The benefit of operating this way is that it cuts down on waste by about 40% of the industry standard, Stembel says.

How she uses cash back to cover unforeseen costs

Stembel, who didn't previously own a credit card, stumbled upon an unlikely business strategy: She opened a cash-back rewards card to help her get through the lean times. Last year, the millions of dollars she spent on the company card earned her over $133,000 in cash back, which she reinvested back into the business.

When she first launched Farmgirl Flowers, she had zero credit established, she says.

"The way I was raised was that I only bought what I could afford and I always only used debit cards," she says. "And so I had to get my first credit cards in my husband's name."

On her husband's recommendation, Stembel opened a Spark Cash card from Capital One in 2013, which she has used ever since. Earlier this year, the company signed her as a spokesperson because of her use of cash-back rewards.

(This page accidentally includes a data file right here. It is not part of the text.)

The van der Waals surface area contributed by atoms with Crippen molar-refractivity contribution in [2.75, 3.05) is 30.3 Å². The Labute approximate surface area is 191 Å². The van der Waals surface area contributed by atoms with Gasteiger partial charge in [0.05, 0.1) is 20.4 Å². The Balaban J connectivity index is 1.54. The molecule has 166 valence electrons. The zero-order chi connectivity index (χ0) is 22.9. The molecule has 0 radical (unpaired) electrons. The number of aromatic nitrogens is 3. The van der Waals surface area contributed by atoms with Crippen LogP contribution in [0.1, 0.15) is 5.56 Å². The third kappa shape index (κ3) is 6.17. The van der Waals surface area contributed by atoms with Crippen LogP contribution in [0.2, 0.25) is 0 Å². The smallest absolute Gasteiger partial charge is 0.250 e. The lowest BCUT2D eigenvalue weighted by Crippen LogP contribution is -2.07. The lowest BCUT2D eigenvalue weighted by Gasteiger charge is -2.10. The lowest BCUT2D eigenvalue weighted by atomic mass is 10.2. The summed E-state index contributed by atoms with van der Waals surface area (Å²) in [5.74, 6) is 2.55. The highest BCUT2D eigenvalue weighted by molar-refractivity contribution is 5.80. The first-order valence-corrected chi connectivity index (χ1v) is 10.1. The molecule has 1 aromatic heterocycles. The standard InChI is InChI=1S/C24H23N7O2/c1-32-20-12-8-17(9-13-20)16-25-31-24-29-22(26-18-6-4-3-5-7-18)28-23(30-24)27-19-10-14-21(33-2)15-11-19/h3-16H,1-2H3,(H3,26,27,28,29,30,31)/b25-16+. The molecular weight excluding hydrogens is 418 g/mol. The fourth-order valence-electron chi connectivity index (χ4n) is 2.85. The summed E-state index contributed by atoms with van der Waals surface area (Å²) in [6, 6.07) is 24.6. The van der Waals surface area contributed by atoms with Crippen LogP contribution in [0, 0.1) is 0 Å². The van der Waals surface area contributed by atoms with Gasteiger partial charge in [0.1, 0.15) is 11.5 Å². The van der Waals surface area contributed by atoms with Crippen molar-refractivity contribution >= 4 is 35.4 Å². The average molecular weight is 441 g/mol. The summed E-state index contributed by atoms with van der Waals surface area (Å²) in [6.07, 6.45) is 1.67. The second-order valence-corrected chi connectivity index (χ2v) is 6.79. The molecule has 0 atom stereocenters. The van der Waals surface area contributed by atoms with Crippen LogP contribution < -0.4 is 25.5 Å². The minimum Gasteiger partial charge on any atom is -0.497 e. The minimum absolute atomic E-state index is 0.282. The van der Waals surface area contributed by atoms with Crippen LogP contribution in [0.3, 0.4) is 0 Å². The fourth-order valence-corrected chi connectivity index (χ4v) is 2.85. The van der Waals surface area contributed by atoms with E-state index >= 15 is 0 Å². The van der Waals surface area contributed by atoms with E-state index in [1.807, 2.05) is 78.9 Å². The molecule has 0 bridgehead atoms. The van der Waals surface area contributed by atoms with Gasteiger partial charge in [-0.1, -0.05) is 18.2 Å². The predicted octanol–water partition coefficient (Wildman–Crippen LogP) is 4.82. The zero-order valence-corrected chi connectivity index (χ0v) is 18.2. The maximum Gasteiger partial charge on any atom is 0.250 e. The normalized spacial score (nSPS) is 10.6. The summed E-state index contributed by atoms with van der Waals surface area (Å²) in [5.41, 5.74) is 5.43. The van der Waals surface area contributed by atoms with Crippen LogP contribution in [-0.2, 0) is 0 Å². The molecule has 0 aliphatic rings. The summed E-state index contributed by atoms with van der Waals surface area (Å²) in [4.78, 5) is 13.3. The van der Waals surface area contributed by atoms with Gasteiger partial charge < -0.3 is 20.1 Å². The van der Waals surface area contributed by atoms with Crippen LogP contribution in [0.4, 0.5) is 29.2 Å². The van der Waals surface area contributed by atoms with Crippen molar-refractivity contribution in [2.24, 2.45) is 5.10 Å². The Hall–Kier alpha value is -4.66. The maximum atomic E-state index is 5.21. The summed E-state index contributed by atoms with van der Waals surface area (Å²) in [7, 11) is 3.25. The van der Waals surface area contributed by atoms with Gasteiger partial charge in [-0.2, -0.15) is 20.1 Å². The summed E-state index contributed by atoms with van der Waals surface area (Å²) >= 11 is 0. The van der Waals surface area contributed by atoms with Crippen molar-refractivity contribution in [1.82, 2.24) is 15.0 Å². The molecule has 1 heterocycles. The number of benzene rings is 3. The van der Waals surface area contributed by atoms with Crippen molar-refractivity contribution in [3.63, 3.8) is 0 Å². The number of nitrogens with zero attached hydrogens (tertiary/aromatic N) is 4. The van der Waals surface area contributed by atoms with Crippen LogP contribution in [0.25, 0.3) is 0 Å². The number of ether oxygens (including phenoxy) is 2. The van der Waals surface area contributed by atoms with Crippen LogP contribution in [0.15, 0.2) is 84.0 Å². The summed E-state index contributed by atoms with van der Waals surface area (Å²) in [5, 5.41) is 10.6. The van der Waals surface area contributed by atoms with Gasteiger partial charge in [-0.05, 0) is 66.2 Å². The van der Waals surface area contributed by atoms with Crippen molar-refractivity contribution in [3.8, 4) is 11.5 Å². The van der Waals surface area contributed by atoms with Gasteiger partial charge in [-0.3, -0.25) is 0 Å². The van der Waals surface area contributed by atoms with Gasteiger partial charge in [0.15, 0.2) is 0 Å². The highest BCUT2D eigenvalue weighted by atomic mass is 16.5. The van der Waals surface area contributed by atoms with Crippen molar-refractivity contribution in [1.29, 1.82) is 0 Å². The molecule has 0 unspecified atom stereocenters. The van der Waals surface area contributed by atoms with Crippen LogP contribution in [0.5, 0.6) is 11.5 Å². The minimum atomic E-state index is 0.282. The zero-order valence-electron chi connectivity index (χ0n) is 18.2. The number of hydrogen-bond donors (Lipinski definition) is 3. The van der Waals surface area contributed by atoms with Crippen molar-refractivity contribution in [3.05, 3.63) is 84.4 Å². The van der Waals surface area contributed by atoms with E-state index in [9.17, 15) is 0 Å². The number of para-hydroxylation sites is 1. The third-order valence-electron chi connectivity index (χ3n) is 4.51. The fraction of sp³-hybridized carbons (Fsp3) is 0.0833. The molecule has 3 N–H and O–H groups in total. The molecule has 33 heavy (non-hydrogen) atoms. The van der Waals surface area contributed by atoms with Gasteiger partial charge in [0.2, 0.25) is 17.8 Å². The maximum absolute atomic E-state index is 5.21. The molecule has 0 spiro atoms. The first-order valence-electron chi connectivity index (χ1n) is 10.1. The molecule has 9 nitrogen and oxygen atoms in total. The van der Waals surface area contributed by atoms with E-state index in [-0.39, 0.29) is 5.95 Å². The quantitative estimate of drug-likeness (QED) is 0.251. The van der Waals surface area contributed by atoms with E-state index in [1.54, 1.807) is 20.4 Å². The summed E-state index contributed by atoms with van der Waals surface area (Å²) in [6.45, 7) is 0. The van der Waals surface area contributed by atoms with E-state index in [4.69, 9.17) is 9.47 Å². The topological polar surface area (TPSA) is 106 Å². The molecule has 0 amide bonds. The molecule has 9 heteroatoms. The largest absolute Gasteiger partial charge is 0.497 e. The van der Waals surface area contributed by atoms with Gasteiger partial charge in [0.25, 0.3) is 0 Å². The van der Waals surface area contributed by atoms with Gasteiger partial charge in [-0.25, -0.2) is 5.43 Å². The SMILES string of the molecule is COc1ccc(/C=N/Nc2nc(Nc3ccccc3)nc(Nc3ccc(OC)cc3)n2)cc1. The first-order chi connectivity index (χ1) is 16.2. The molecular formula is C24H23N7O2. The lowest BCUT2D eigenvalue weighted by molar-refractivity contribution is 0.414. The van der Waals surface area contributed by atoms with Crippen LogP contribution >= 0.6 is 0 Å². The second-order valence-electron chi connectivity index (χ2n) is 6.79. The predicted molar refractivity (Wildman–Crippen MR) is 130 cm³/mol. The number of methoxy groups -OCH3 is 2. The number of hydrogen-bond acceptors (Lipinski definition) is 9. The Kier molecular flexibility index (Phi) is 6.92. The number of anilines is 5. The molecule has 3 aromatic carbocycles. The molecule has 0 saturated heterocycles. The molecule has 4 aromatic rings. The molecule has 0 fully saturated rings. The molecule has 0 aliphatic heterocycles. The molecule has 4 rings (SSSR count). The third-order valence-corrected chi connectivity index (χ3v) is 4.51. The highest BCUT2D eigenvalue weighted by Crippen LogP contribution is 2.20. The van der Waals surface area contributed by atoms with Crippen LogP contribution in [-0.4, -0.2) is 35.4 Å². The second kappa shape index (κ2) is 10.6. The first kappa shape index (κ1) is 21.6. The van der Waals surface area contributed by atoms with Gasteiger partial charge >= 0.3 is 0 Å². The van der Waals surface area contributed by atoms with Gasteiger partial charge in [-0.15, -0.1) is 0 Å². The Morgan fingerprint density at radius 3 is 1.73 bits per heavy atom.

In 2019, Stembel says her company will spend $7 million shipping flowers through FedEx, plus another $7.5 million purchasing flowers, all of which she'll put on her card. She earns 2% cash back, which would net her around $290,000 in rewards for the year.

Stembel says this extra cash helps cover unexpected expenses and bridges the gap during times of the year when flower sales may be slow.

In the flower industry, June, July and August are known as the "summer slump," Stembel says. It's a time when many flower companies have to lay off a huge percentage of their team members.

To combat the summer slump last year, the Farmgirl Flowers team used $115,000 in cash-back dollars for digital marketing during the summer months. By keeping the marketing efforts up, the company experienced a 69% year-over-year growth during that time, she says. In 2017, for comparison, it only saw an 18% to 21% year-over-year growth during the same period.

"We did not feel the pinch that I was expecting to feel and didn't have to find alternate means to pay my team," Stembel says.

This strategy has helped her make it through lean periods and continue focusing on long-term growth.